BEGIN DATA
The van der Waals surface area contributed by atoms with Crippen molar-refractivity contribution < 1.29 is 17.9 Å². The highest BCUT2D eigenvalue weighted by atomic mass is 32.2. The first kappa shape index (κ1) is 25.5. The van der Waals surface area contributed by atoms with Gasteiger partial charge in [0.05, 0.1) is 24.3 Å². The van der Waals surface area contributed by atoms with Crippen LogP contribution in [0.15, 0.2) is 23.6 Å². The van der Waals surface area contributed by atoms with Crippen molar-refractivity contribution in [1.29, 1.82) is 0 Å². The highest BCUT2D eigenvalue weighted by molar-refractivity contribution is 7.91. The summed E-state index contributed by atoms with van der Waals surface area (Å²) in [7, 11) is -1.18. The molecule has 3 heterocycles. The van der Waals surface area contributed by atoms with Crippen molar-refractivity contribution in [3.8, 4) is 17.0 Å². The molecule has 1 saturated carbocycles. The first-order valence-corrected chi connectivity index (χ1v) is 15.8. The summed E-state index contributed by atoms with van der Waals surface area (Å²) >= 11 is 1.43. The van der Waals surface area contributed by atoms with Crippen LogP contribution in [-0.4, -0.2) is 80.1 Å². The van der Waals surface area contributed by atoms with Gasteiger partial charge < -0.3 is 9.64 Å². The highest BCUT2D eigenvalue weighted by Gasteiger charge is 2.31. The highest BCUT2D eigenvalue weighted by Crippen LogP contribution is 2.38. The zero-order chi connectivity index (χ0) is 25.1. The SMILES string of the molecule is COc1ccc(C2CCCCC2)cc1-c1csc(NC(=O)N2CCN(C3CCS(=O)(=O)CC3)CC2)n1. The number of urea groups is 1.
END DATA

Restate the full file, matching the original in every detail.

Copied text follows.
The van der Waals surface area contributed by atoms with Crippen molar-refractivity contribution < 1.29 is 17.9 Å². The highest BCUT2D eigenvalue weighted by atomic mass is 32.2. The first kappa shape index (κ1) is 25.5. The van der Waals surface area contributed by atoms with Gasteiger partial charge in [0.05, 0.1) is 24.3 Å². The van der Waals surface area contributed by atoms with Crippen LogP contribution in [0.15, 0.2) is 23.6 Å². The van der Waals surface area contributed by atoms with Crippen molar-refractivity contribution in [1.29, 1.82) is 0 Å². The highest BCUT2D eigenvalue weighted by molar-refractivity contribution is 7.91. The summed E-state index contributed by atoms with van der Waals surface area (Å²) in [7, 11) is -1.18. The molecule has 3 heterocycles. The van der Waals surface area contributed by atoms with Crippen molar-refractivity contribution in [3.8, 4) is 17.0 Å². The molecule has 1 saturated carbocycles. The first-order valence-corrected chi connectivity index (χ1v) is 15.8. The summed E-state index contributed by atoms with van der Waals surface area (Å²) >= 11 is 1.43. The van der Waals surface area contributed by atoms with Crippen LogP contribution in [-0.4, -0.2) is 80.1 Å². The van der Waals surface area contributed by atoms with Gasteiger partial charge < -0.3 is 9.64 Å². The highest BCUT2D eigenvalue weighted by Gasteiger charge is 2.31. The highest BCUT2D eigenvalue weighted by Crippen LogP contribution is 2.38. The zero-order chi connectivity index (χ0) is 25.1. The SMILES string of the molecule is COc1ccc(C2CCCCC2)cc1-c1csc(NC(=O)N2CCN(C3CCS(=O)(=O)CC3)CC2)n1. The number of urea groups is 1.